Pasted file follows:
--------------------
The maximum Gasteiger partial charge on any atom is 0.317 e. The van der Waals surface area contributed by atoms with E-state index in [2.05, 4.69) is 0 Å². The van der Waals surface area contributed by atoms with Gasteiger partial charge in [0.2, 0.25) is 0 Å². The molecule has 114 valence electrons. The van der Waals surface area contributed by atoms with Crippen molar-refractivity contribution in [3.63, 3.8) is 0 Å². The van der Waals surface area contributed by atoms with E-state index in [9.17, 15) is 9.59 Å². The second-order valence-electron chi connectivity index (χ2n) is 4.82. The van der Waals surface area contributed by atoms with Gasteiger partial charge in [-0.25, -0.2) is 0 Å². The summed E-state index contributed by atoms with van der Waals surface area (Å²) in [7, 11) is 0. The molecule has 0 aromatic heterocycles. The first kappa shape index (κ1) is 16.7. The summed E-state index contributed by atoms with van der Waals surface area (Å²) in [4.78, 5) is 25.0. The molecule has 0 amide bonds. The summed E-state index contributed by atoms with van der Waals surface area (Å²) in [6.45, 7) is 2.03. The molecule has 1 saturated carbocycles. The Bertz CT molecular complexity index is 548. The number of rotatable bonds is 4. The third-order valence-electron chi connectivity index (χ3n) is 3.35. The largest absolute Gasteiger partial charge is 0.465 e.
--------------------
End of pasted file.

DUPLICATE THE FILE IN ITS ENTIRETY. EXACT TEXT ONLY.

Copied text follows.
The maximum Gasteiger partial charge on any atom is 0.317 e. The van der Waals surface area contributed by atoms with E-state index in [2.05, 4.69) is 0 Å². The van der Waals surface area contributed by atoms with Gasteiger partial charge in [0.2, 0.25) is 0 Å². The molecule has 114 valence electrons. The van der Waals surface area contributed by atoms with Crippen molar-refractivity contribution in [3.63, 3.8) is 0 Å². The van der Waals surface area contributed by atoms with E-state index in [9.17, 15) is 9.59 Å². The second-order valence-electron chi connectivity index (χ2n) is 4.82. The van der Waals surface area contributed by atoms with Gasteiger partial charge in [-0.25, -0.2) is 0 Å². The summed E-state index contributed by atoms with van der Waals surface area (Å²) in [7, 11) is 0. The molecule has 0 aromatic heterocycles. The first kappa shape index (κ1) is 16.7. The summed E-state index contributed by atoms with van der Waals surface area (Å²) in [4.78, 5) is 25.0. The molecule has 0 amide bonds. The summed E-state index contributed by atoms with van der Waals surface area (Å²) in [6.45, 7) is 2.03. The molecule has 1 saturated carbocycles. The Bertz CT molecular complexity index is 548. The number of rotatable bonds is 4. The third-order valence-electron chi connectivity index (χ3n) is 3.35. The largest absolute Gasteiger partial charge is 0.465 e.